Director: John Crockett
Production Company: BBC
I’m a firm believer in entireties. I need to watch movies from the very beginning. I listen to entire albums. I have to read book series from the very beginning, and authors’ books in general in chronological order.
And of course, I absolutely must watch TV series from episode #1. I don’t have OCD, promise.
And so, naturally, when it came time to introduce Little Satis to Doctor Who, there really was nowhere else to start. We might end up getting on to the rather good “New” Doctor Who, but for now, it’s time to revisit the past.
Sadly, Netflix has a Doctor Who deficiency, and The Aztecs is the only episode(s) from the very first season. It meant that we really missed any introduction to the Doctor, his purpose and his shenanigans, and were expected to know quite a bit of background. As you can imagine, this bugged me, but alas, there is nothing to be done.
In brief, the Doctor and his companions – Susan, Barbara and Ian – arrive among the Aztecs prior to their invasion by the Spanish, and their eventual extinction. Emerging from a sacred tomb, the Aztecs take Barbara to be the reincarnation of a god. Sadly, Tlotoxil, the High Priest of Sacrifice, takes exception to Barbara’s insistence that human sacrifices are not necessary to bring on the rains. He denounces her as a false god, and goes to extremes to expose her for what she really is. Meanwhile, the High Priest of Knowledge, Autloc, begins to believe Barbara’s predictions of doom, and defends her against his own kind.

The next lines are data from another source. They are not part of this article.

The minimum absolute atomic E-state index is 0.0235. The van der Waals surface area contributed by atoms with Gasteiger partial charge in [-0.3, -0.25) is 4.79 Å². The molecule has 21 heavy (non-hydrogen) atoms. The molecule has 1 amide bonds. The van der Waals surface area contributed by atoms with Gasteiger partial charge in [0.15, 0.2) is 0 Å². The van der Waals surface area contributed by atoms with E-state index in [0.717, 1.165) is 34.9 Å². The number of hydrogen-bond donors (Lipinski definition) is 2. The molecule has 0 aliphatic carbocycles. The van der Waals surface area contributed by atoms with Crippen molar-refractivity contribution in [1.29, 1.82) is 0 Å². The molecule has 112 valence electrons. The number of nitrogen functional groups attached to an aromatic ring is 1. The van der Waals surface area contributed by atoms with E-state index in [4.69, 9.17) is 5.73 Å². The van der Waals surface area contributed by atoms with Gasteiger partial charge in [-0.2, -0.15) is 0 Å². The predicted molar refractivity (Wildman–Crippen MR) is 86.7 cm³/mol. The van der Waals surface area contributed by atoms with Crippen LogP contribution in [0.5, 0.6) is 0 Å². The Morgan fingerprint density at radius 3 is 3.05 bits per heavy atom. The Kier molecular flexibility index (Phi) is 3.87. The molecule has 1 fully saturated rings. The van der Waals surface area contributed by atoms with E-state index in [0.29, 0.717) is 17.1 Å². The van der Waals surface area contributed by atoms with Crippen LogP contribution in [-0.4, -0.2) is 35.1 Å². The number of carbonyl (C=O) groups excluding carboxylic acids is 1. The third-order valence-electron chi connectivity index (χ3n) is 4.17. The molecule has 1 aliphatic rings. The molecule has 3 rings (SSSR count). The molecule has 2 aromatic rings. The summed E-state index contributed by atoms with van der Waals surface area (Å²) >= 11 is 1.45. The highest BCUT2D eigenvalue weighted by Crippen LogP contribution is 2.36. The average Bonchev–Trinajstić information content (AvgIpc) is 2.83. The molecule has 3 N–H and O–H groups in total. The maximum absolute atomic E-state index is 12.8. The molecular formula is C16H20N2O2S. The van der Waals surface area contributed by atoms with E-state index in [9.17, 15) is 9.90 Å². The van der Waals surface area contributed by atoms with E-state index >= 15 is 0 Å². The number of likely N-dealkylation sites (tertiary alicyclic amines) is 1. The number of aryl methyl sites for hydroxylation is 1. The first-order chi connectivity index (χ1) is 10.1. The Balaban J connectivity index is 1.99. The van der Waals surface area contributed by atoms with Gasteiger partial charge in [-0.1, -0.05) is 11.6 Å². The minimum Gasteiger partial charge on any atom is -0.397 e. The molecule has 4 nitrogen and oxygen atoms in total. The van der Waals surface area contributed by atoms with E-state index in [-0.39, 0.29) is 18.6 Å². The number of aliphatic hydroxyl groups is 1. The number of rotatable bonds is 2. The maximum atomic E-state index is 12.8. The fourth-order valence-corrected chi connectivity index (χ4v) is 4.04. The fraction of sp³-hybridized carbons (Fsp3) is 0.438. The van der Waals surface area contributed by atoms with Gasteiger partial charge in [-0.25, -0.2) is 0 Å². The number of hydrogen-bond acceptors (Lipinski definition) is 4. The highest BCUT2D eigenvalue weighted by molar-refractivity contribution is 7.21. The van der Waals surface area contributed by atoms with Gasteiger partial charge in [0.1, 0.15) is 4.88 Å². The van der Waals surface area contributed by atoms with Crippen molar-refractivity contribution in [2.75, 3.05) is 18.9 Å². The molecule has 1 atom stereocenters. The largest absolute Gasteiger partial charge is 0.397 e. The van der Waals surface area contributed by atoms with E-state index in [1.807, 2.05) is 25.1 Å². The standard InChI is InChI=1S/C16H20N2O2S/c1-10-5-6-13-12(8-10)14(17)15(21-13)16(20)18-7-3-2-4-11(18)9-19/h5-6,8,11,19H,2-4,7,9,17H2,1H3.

Ultimately the Doctor persuades Barbara to admit she’s not a real god; in shame, Autloc leaves the Aztec villages, and Tlotoxil gains control over all. Despite all that Barbara tried to do, he completes the sacrifice of the “Perfect Victim”, ending the eclipse that of course showed up at just the right time. The Doctor and his companions escape, sending the Tardis off into who knows where.
It was difficult to come at this from the point of view of a child in the 1960s. By comparison to today’s media, or even to later episodes, the production quality, editing and acting was generally pretty poor, with wooden swords and shields and costume jewelry very obvious. However – there was nonetheless a sense of excitement, of something new and different about the show, and as the episodes progressed (it’s split into four parts) Little Satis and I were drawn in, and found ourselves very much immersed in the fabricated world of the Aztecs, cheesy though it might be.
Knowing what was to come, and the glory of the future doctors, it felt like a very suitable beginning. I wish we had been able to watch the very first episode, but until Netflix increases its canon of Doctor Who, that will have to wait.
Have any of you ever seen classic Doctor Who, and if so, what was it like that first time?